There was also the never ending praise which tended to give him credit for not only his guitar work but for the drumming of Mick Fleetwood and the bass playing of John McVie.

TUSK was the last time Lindsey came off like a human being on a Fleetwood Mac album.

He'd fall for gadgets and sound like Gidget by the time MIRAGE came around.

He'd offer undeveloped song 'ideas' that left you groaning ("Empire State" and "Eyes of the World" come to mind).

Sexism was rife in those days.

And this helped Stevie and Christine.

Their fans saw how, despite their talent, they were treated as second class citizens by the rock press of the seventies.

It not only bonded them to their fans, it helped establish the critique of the inherent sexism in the rock canon that continues to this day.

As the three songwriters embarked on solo careers, Lindsey was the joke, the novelty act, who became a real freak when, after a decade of being know, he lied about his age (and ROLLING STONE let him) while promoting his failed solo album GO INSANE.

Meanwhile, Christine would get a top ten hit and a second top forty hit as a solo act while Stevie Nicks would become rock's high priestess with million selling albums with ten top forty hits and fifteen hits to crack the top forty of the US Rock Chart.

Lindsey would release nine solo albums -- not one of which went gold, let alone platinum.

Blame the critics who rushed to confuse his contributions to TUSK with genius.

The only thing he brought to TUSK was energy.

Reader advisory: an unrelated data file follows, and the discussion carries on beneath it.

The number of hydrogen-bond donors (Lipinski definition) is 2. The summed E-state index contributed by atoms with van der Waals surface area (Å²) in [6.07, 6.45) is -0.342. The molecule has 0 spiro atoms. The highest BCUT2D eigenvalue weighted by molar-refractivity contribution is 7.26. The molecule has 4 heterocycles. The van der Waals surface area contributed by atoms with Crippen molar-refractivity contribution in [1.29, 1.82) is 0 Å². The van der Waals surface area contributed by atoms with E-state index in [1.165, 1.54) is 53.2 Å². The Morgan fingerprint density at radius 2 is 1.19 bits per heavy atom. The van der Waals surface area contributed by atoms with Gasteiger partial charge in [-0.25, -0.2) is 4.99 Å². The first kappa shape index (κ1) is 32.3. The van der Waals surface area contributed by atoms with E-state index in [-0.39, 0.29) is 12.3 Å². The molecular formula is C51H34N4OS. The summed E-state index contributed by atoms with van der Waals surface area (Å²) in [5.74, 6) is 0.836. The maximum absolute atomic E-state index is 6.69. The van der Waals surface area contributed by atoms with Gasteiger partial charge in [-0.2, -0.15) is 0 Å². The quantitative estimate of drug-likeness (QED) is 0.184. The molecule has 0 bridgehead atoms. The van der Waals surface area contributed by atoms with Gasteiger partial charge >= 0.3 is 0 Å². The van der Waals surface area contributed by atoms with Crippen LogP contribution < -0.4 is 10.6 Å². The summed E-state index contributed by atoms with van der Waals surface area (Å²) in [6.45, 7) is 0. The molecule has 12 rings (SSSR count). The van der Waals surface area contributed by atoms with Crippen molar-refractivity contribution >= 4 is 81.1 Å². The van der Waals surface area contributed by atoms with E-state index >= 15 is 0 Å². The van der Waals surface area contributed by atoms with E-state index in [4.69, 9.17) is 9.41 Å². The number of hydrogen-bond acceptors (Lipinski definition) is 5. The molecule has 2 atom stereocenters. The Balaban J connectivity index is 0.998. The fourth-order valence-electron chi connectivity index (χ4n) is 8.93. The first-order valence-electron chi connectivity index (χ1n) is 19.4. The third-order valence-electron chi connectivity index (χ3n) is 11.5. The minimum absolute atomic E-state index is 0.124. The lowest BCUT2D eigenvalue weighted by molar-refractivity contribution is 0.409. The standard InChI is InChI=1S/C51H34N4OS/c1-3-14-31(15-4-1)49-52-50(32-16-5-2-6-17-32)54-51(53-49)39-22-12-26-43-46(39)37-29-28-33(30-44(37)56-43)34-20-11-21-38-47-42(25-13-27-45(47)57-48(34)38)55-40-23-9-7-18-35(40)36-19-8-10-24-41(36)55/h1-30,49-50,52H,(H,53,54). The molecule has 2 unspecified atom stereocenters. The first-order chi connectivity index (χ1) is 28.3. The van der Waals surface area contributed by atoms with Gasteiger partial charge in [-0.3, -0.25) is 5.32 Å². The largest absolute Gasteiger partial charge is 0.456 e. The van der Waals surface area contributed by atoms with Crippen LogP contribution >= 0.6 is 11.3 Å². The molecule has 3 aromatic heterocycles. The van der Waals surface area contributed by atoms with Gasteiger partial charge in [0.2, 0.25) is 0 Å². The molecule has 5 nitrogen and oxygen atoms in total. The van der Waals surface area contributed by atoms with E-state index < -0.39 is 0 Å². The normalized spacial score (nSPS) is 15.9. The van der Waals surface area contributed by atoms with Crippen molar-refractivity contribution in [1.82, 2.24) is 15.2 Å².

His songs themselves?

They said nothing, they offered nothing.

They were unshaped musical doodles.

But praised and egged on, he mistook himself for Brian Wilson (who actually knows how to write a song) and Lindsey's feet would never touch the ground again.

His nose is up in the air in the 'writing' Jim Irvin (failed journalist) offers for the package.


That's Irvin's term for "Sara."

Yeah, the album's most successful song.


The bulls**t sexism is back and front and center.

Irvin does little 'notes' on each track.

And for some reason, he always quotes Lindsey.

Even when it's Stevie or Christine's song.

Christine is never quoted once.

Stevie is quoted if she wrote the song.

But, again, so is Lindsey.

Lindsey was never Fleetwood Mac.

But sexism repeatedly served him up as the leader.

It was too threatening in the seventies for the rock critics to admit that the driving creative force in the band was two female songwriters, that the band's front person was, in fact, Stevie Nicks.

So she was short changed and a minor talent was repeatedly elevated.

If you're not getting just how short changed she is on this new release, check out the credits and you'll find she's only credited for vocals -- when the original release also noted her piano work on "Sara."

A lot of care was put into this package -- a lot of care to misrepresent.

Fans of Stevie and Christine should be outraged but so should any fan of the truth.